Why this matters
"Action to combat gender-based stereotypes must start at a very young age and should promote behaviour models which value individual choices of education pathways and support equality between men and women"
Men and Women Report
"Challenging gender stereotypes is likely to have widely beneficial effects in terms of improving educational and life outcomes for both genders helping young people and adults to have respectful and fulfilling relationships and improving behaviour in our classrooms."
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Girl Guiding UK
"Gender stereotypes are holding sway over girls as young as seven, skewing their view of what girls and boys can achieve."
All children should be given the opportunity to explore and discover the colours, styles, themes and slogans that they want to wear - and what they feel most comfortable in. Choice is important, and its a big part of growing up.
The Fawcett Society
"Gender stereotypes hold us all back. We have boys who cannot express their emotions, become aggressive, under-achieve at school and go on to be part of a culture of toxic masculinity which normalises violence. We have girls who have low self-esteem and issues with their body image, with one in five 14-year-old girls self-harming. We have a heavily segregated labour market where just 8% of STEM apprentices are women. Gender stereotyping is at the root of all of this. We have to grasp the challenge to change it.”
"Stereotypes often dictate different expectations for boys and girls, such as completion of education and fields of study to pursue. Stereotypes are also perpetuated in school curricula and materials, which often leads to occupational gender segregation, with girls less likely to study and pursue careers in highly valued professional and traditionally male-dominated fields, such as science, technology, engineering and mathematics."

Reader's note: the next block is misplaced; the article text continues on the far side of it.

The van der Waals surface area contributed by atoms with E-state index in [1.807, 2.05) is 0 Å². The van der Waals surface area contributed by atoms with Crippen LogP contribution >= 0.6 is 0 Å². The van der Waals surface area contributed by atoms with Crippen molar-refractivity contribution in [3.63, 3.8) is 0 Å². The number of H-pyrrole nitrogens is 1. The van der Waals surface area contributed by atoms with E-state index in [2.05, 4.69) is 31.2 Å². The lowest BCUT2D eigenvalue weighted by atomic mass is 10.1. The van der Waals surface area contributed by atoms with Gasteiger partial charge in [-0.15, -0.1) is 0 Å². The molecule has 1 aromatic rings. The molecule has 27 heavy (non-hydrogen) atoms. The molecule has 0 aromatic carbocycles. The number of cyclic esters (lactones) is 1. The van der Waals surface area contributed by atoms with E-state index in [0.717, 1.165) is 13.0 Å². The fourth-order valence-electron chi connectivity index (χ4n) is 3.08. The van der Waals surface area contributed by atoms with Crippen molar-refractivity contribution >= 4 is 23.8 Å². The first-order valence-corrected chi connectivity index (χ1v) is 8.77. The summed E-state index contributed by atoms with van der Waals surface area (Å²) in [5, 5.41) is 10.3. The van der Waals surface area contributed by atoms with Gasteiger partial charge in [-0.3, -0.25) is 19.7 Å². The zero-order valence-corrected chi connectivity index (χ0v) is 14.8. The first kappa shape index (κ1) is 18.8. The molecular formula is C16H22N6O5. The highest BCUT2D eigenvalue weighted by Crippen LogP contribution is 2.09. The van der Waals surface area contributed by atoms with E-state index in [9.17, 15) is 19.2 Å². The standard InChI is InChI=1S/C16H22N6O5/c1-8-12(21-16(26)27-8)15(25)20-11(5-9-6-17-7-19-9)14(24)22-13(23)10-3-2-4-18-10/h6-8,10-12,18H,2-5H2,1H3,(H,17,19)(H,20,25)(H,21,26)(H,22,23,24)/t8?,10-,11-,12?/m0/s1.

Report on Gender Stereotyping
"Young children appear to be in particular need of protection from harmful stereotypes as they are more likely to internalise the messages they see. However, there is also significant evidence of potential harm for adults in reinforcing already internalised messages about how they should behave and look on account of their gender."
We are just one campaign in a growing number of grass-roots groups who are concerned that instead of celebrating choice and equality, retailers are promoting harmful and outdated ideas about the role of men and women in society.
Let Toys Be Toys
"How toys are labelled and displayed affects consumers’ buying habits. Many people feel uncomfortable buying a boy a pink toy or a girl a toy labelled as ‘for boys’. Other buyers may simply be unaware of the restricted choices they are offered. They may not notice that science kits and construction toys are missing from the “girls” section, or art & crafts and kitchen toys from the “boys”. If they’re never offered the chance, a child may never find out if they enjoy a certain toy or style of play. Children are taking in these messages about what girls and boys are ‘supposed to like’. They are looking for patterns and social rules – they understand the gender rule ‘This is for boys and that is for girls,’ in the same way as other sorts of social rules, like ‘Don’t hit”.